Good, I've got, like, fifty mini-nukes left over from the main quest.  Let's do this.
Good, I’ve got, like, fifty mini-nukes left over from the main quest. Let’s do this.

Speaking of which, quite a few quests and points of interest have been added throughout the Capitol Wasteland. The sizable Brotherhood-versus-Enclave questline brings you to several new areas, ranging from an intact satellite relay station, to a derelict power plant, to even an old air base. Some locations are set on their own mini-maps like The Pitt, complete with fast travel, while others are integrated into the existing world map. The overworked scribe Bigsley is overseeing water distribution from the purifier, and he has a few goodies he can pass your way if you make his life easier. As you can imagine, getting free water all over the wasteland isn’t as easy as it sounds.

There are other assorted new things scattered around the wastes, mostly random encounters, water caravans, and the occasional unmarked quest. Despite the occasional spike in difficulty that the added enemies provide, the content in Broken Steel is generally welcome and a natural evolution of Bethesda’s earlier DLC packs. However, Broken Steel does miss a few opportunities in the process, and in spite of all that you do it’s hard to feel like you’ve changed all that much.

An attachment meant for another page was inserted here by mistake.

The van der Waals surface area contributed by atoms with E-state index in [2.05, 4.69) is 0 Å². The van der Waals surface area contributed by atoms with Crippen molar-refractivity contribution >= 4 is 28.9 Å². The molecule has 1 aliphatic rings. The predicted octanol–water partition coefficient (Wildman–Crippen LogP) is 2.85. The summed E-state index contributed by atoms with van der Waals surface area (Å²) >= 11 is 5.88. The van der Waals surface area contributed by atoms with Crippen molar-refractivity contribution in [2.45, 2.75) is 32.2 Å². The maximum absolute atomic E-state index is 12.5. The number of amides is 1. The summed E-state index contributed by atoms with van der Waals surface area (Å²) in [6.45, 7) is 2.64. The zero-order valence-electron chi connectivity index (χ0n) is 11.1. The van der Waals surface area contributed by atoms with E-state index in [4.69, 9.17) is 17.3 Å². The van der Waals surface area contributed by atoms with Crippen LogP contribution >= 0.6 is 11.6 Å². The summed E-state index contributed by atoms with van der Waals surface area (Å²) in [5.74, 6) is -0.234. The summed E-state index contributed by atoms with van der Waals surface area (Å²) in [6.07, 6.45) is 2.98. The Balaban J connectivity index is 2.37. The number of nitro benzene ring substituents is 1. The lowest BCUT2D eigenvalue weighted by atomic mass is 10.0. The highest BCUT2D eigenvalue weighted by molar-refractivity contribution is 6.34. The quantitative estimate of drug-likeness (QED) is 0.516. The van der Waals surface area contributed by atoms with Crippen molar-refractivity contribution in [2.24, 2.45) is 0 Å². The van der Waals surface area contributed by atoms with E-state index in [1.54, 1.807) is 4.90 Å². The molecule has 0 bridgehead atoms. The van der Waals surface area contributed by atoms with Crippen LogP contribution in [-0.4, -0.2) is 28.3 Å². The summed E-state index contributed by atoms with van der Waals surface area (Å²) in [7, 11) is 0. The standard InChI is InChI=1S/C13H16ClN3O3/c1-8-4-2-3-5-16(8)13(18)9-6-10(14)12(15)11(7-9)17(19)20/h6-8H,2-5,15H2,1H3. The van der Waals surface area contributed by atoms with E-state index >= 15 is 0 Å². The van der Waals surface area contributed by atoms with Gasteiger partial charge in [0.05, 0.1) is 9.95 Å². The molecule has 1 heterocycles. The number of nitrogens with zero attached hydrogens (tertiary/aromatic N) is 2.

Unlike The Pitt, which featured a plot branch with unexpected moral ambiguity, there are few opportunities to pick sides in a meaningful fashion here. A confrontation with a certain Enclave official in the vanilla game has little impact on the wasteland after the purifier is activated, nor does it seem to affect how the Broken Steel quests play out. Whether you play good or evil, the Enclave is always going to be shooting at you, even if you spared their two key players from the original game. What makes this confusing is you have a last-minute opportunity to betray a friendly in the main questline and, other than said friendly being angry with you and you losing a lot of karma, the real impact isn’t as big as it should be.

If you'll excuse an expression I use, I'm in love, I'm in love, I'm in love, I'm in love, I'm in love!